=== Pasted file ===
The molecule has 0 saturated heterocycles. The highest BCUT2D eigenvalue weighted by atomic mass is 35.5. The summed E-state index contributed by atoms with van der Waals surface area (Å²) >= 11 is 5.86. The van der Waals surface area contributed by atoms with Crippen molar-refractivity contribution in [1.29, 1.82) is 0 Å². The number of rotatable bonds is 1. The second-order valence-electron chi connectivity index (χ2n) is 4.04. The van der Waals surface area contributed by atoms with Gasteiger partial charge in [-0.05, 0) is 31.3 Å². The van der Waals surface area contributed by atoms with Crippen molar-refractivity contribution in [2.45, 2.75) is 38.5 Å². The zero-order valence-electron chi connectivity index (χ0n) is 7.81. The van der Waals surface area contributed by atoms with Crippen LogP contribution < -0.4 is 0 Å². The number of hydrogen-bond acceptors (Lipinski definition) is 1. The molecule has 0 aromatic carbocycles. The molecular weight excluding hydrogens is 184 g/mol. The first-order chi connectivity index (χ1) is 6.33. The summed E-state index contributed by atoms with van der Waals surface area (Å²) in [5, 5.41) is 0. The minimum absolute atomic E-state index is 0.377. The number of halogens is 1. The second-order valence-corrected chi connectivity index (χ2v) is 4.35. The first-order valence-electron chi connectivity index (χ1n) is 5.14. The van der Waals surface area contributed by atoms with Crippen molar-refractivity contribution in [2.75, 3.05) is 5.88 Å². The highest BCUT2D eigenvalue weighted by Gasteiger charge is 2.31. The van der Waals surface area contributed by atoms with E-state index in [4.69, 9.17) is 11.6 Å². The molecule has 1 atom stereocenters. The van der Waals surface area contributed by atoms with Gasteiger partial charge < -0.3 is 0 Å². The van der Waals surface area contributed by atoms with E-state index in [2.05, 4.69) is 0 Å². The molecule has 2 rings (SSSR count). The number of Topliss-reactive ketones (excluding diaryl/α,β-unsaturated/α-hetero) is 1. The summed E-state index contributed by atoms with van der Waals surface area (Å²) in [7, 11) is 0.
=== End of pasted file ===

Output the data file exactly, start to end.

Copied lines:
The molecule has 0 saturated heterocycles. The highest BCUT2D eigenvalue weighted by atomic mass is 35.5. The summed E-state index contributed by atoms with van der Waals surface area (Å²) >= 11 is 5.86. The van der Waals surface area contributed by atoms with Crippen molar-refractivity contribution in [1.29, 1.82) is 0 Å². The number of rotatable bonds is 1. The second-order valence-electron chi connectivity index (χ2n) is 4.04. The van der Waals surface area contributed by atoms with Gasteiger partial charge in [-0.05, 0) is 31.3 Å². The van der Waals surface area contributed by atoms with Crippen molar-refractivity contribution in [2.45, 2.75) is 38.5 Å². The zero-order valence-electron chi connectivity index (χ0n) is 7.81. The van der Waals surface area contributed by atoms with Crippen LogP contribution < -0.4 is 0 Å². The number of hydrogen-bond acceptors (Lipinski definition) is 1. The molecule has 0 aromatic carbocycles. The molecular weight excluding hydrogens is 184 g/mol. The first-order chi connectivity index (χ1) is 6.33. The summed E-state index contributed by atoms with van der Waals surface area (Å²) in [5, 5.41) is 0. The minimum absolute atomic E-state index is 0.377. The number of halogens is 1. The second-order valence-corrected chi connectivity index (χ2v) is 4.35. The first-order valence-electron chi connectivity index (χ1n) is 5.14. The van der Waals surface area contributed by atoms with Crippen molar-refractivity contribution in [2.75, 3.05) is 5.88 Å². The highest BCUT2D eigenvalue weighted by Gasteiger charge is 2.31. The van der Waals surface area contributed by atoms with E-state index in [4.69, 9.17) is 11.6 Å². The molecule has 1 atom stereocenters. The van der Waals surface area contributed by atoms with Gasteiger partial charge < -0.3 is 0 Å². The van der Waals surface area contributed by atoms with E-state index in [2.05, 4.69) is 0 Å². The molecule has 2 rings (SSSR count). The number of Topliss-reactive ketones (excluding diaryl/α,β-unsaturated/α-hetero) is 1. The summed E-state index contributed by atoms with van der Waals surface area (Å²) in [7, 11) is 0.